The aim set out in the West End Masterplan is to refurbish the existing building and bring it back into positive economic use.
The building is a large former department store of 3,000 square metres of unencumbered floor space which could lend itself to flexible sub-division. . There have been long standing ideas to convert the building into flexible business accommodation along with other viable uses. It has potential to provide space for new businesses incubation, grow-on business, social enterprises and training/employment skills. The project could enable the development of economic opportunities in an area that suffers high levels of worklessness and low wages. Also the building’s prominent location means its reuse could assist place making and environmental improvement.
Securing investment to bring forward this project is considered as a high priority. Redevelopment of a derelict building will have major benefits for the West End commercial core not least in new business formation and increased animation.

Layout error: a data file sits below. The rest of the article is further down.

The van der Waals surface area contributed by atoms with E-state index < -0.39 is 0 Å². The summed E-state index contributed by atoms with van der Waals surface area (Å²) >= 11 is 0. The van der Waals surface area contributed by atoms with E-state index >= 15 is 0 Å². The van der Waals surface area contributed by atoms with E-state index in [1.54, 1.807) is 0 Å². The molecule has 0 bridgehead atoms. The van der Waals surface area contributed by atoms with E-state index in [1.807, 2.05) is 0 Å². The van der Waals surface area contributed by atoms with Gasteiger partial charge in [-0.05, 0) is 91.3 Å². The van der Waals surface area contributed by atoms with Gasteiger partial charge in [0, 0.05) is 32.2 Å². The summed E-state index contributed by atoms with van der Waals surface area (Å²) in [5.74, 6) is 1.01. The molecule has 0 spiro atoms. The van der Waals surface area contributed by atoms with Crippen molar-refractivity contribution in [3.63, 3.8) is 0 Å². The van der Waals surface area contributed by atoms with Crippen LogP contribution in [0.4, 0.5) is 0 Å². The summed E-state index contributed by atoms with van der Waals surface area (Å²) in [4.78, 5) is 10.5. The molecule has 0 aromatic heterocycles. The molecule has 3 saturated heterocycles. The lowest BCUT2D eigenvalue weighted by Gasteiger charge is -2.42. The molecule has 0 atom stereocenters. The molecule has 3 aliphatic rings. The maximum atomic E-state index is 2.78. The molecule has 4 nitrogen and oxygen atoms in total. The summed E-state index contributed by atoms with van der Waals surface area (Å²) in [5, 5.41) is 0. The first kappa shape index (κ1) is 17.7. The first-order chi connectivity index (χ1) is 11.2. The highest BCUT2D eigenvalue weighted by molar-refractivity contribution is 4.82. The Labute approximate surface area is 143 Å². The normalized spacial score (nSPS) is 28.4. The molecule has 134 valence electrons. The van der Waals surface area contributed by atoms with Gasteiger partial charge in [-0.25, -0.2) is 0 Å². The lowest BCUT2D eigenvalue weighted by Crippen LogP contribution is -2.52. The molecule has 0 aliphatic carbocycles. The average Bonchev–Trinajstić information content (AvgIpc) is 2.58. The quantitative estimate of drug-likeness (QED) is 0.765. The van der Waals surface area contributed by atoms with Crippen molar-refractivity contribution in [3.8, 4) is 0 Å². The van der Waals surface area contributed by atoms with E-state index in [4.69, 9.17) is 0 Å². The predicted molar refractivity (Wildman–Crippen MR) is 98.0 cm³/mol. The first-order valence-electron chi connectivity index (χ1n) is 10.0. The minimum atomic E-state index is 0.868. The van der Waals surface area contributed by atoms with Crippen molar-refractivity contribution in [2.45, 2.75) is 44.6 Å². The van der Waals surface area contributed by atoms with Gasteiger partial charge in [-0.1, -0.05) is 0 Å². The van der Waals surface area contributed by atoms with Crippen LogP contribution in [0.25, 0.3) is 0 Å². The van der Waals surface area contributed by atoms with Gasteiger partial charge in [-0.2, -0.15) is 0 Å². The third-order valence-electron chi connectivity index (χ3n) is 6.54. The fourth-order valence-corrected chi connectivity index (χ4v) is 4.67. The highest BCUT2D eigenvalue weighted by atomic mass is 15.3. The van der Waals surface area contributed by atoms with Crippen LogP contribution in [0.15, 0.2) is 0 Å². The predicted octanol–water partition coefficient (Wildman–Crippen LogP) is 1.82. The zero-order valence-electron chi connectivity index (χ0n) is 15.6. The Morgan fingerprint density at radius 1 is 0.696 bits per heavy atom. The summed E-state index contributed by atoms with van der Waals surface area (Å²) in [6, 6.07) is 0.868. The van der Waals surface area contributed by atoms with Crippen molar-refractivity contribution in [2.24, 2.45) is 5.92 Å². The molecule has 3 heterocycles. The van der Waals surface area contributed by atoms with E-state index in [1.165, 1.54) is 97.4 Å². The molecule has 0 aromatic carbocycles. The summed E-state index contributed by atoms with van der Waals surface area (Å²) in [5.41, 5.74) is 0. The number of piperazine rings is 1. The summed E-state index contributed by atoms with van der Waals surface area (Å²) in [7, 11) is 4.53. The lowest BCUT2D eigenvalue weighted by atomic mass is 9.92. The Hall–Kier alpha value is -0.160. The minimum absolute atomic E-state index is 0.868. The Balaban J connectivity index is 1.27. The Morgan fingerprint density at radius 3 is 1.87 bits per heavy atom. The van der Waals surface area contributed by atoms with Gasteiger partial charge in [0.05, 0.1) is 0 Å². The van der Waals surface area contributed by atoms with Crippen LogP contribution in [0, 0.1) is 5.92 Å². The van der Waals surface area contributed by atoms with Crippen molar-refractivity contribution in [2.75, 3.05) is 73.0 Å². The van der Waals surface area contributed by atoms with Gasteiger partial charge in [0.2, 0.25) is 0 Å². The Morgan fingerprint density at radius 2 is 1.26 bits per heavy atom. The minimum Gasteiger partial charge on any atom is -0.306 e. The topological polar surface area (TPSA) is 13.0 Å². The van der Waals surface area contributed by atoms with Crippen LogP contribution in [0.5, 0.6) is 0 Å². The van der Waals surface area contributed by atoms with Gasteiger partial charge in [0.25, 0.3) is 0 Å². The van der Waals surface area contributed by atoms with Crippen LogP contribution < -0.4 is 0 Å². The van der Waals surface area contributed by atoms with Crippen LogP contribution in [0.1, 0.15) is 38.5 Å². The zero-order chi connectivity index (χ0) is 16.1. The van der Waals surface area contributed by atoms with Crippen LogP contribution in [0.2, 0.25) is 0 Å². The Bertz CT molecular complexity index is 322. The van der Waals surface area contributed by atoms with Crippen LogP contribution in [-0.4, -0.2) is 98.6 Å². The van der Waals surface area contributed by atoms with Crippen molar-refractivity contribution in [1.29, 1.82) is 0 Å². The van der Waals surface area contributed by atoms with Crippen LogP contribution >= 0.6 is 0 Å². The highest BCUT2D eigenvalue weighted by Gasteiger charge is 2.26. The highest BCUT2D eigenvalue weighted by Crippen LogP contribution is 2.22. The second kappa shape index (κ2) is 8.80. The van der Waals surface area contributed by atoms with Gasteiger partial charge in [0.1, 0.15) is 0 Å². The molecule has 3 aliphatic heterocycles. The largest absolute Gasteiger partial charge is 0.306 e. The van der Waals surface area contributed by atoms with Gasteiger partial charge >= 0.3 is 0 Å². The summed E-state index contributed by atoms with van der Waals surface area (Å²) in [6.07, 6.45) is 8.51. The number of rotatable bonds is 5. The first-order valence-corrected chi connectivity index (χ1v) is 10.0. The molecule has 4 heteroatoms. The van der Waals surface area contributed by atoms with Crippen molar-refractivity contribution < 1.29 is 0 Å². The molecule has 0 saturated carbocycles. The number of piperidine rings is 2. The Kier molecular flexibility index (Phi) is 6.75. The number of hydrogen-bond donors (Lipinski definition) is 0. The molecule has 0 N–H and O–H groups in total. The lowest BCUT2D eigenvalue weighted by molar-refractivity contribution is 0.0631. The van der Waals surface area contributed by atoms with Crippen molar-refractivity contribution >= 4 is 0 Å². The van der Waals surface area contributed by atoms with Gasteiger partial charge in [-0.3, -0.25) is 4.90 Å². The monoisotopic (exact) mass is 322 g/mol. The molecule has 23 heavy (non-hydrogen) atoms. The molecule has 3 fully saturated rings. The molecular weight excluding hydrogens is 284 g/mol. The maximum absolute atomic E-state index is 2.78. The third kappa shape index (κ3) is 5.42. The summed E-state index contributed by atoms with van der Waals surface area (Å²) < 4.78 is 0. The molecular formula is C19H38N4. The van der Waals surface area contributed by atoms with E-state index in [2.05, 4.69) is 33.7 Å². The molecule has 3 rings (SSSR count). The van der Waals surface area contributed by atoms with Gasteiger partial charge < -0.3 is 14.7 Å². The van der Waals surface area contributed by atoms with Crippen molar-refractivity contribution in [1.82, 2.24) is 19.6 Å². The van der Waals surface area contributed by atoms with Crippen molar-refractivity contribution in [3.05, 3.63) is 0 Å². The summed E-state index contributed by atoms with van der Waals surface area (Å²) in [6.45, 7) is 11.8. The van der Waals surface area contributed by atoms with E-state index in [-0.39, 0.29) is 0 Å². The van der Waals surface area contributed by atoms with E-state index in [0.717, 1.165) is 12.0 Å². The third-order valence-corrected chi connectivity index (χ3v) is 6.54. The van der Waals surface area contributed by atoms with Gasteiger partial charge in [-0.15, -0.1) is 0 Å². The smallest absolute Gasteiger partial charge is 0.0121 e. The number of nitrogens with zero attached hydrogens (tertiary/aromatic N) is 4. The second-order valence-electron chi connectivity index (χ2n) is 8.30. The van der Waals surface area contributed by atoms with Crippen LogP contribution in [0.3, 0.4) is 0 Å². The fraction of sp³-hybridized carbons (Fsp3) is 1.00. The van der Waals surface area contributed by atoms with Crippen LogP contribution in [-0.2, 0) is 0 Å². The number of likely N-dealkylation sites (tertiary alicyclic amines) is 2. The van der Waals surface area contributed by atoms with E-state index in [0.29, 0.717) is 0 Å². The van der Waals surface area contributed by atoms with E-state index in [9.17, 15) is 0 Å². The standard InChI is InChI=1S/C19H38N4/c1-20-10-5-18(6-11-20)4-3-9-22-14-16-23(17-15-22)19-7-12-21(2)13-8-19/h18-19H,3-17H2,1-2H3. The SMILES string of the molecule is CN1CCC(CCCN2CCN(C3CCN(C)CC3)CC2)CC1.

Taylor Young were appointed as the consultants to undertake a feasibility study, funded by the Lancaster District Local Strategic Partnership. The subsequent options analysis pointed to the involvement of the private sector and potential development partner interest. Rather than move on from the option analysis directly it was decided to formally explore likely interest from potential developer partners.
Expressions of interest requested through advert in Estates Gazette led to the council entering into a formal exclusivity agreement with Leeds based developer Eido ltd. The agreement gives sufficient confidence to the developer to develop a detailed business plan and financing scheme to bring the building back into productive use.
Within the current public funding environment it is clear that a private led refurbishment solution presents the best way forward which can deliver a project that will provide business space to create local employment opportunities. It may be that public funding input is still required to ‘make it work’. In addition, if the private sector approach fails the council will still need to tackle the issues associated with the building.
The remaining feasibility study work concentrated on reducing uncertainties and unknowns for private sector investment and, should the private sector option progression fail, developing a contingency refurbishment project led by the public sector.
Last updated: 16 February 2016